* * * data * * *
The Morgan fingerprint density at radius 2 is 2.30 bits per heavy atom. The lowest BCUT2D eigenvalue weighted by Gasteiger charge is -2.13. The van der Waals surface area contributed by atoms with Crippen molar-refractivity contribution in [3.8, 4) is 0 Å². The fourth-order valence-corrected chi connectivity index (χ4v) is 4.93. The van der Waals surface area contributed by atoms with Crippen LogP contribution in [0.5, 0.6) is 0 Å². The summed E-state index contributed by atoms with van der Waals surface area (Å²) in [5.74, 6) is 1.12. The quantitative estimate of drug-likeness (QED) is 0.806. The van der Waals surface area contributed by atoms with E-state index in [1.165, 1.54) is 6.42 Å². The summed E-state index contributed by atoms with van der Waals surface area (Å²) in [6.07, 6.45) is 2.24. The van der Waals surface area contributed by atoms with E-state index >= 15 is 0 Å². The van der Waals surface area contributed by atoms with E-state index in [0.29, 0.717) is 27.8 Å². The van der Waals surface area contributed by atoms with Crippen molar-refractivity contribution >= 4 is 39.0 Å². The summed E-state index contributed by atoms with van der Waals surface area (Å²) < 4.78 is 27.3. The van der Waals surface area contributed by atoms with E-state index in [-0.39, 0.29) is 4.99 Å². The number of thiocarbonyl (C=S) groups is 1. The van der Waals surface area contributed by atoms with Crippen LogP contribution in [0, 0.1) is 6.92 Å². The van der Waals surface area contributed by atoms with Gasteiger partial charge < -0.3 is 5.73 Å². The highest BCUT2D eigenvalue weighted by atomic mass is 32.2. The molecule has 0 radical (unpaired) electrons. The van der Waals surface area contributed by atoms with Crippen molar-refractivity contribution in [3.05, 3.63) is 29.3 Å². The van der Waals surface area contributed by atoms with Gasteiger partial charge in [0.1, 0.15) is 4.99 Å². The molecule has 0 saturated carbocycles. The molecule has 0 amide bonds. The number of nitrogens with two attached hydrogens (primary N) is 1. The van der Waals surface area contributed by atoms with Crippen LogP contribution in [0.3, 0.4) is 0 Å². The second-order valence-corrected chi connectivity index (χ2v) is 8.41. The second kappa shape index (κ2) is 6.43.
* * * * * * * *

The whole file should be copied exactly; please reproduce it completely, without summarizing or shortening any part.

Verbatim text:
The Morgan fingerprint density at radius 2 is 2.30 bits per heavy atom. The lowest BCUT2D eigenvalue weighted by Gasteiger charge is -2.13. The van der Waals surface area contributed by atoms with Crippen molar-refractivity contribution in [3.8, 4) is 0 Å². The fourth-order valence-corrected chi connectivity index (χ4v) is 4.93. The van der Waals surface area contributed by atoms with Crippen LogP contribution in [0.5, 0.6) is 0 Å². The summed E-state index contributed by atoms with van der Waals surface area (Å²) in [5.74, 6) is 1.12. The quantitative estimate of drug-likeness (QED) is 0.806. The van der Waals surface area contributed by atoms with E-state index in [1.165, 1.54) is 6.42 Å². The summed E-state index contributed by atoms with van der Waals surface area (Å²) in [6.07, 6.45) is 2.24. The van der Waals surface area contributed by atoms with E-state index >= 15 is 0 Å². The van der Waals surface area contributed by atoms with E-state index in [0.29, 0.717) is 27.8 Å². The van der Waals surface area contributed by atoms with Crippen molar-refractivity contribution >= 4 is 39.0 Å². The summed E-state index contributed by atoms with van der Waals surface area (Å²) < 4.78 is 27.3. The van der Waals surface area contributed by atoms with E-state index in [-0.39, 0.29) is 4.99 Å². The number of thiocarbonyl (C=S) groups is 1. The van der Waals surface area contributed by atoms with Crippen LogP contribution in [0, 0.1) is 6.92 Å². The van der Waals surface area contributed by atoms with Gasteiger partial charge < -0.3 is 5.73 Å². The highest BCUT2D eigenvalue weighted by atomic mass is 32.2. The molecule has 0 radical (unpaired) electrons. The van der Waals surface area contributed by atoms with Crippen molar-refractivity contribution in [3.05, 3.63) is 29.3 Å². The van der Waals surface area contributed by atoms with Gasteiger partial charge in [0.1, 0.15) is 4.99 Å². The molecule has 0 saturated carbocycles. The molecule has 0 amide bonds. The number of nitrogens with two attached hydrogens (primary N) is 1. The van der Waals surface area contributed by atoms with Crippen LogP contribution in [0.3, 0.4) is 0 Å². The second-order valence-corrected chi connectivity index (χ2v) is 8.41. The second kappa shape index (κ2) is 6.43.